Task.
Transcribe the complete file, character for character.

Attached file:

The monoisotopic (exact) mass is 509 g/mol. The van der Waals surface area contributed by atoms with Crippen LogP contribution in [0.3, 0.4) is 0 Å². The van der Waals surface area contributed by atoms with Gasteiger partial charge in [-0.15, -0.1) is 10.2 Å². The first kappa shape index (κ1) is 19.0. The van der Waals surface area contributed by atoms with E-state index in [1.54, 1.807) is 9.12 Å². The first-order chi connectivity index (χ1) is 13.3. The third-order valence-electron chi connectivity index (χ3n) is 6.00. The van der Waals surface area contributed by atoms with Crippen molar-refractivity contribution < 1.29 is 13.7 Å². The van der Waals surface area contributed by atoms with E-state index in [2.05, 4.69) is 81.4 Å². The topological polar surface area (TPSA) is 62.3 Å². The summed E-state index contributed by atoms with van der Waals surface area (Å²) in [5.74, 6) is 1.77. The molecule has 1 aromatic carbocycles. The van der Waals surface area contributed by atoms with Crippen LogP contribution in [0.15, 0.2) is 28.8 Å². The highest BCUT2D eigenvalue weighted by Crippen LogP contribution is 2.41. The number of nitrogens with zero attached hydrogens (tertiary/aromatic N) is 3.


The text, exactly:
The monoisotopic (exact) mass is 509 g/mol. The van der Waals surface area contributed by atoms with Crippen LogP contribution in [0.3, 0.4) is 0 Å². The van der Waals surface area contributed by atoms with Gasteiger partial charge in [-0.15, -0.1) is 10.2 Å². The first kappa shape index (κ1) is 19.0. The van der Waals surface area contributed by atoms with E-state index in [1.54, 1.807) is 9.12 Å². The first-order chi connectivity index (χ1) is 13.3. The third-order valence-electron chi connectivity index (χ3n) is 6.00. The van der Waals surface area contributed by atoms with Crippen molar-refractivity contribution < 1.29 is 13.7 Å². The van der Waals surface area contributed by atoms with E-state index in [2.05, 4.69) is 81.4 Å². The topological polar surface area (TPSA) is 62.3 Å². The summed E-state index contributed by atoms with van der Waals surface area (Å²) in [5.74, 6) is 1.77. The molecule has 1 aromatic carbocycles. The van der Waals surface area contributed by atoms with Crippen LogP contribution in [0.15, 0.2) is 28.8 Å². The highest BCUT2D eigenvalue weighted by Crippen LogP contribution is 2.41. The number of nitrogens with zero attached hydrogens (tertiary/aromatic N) is 3.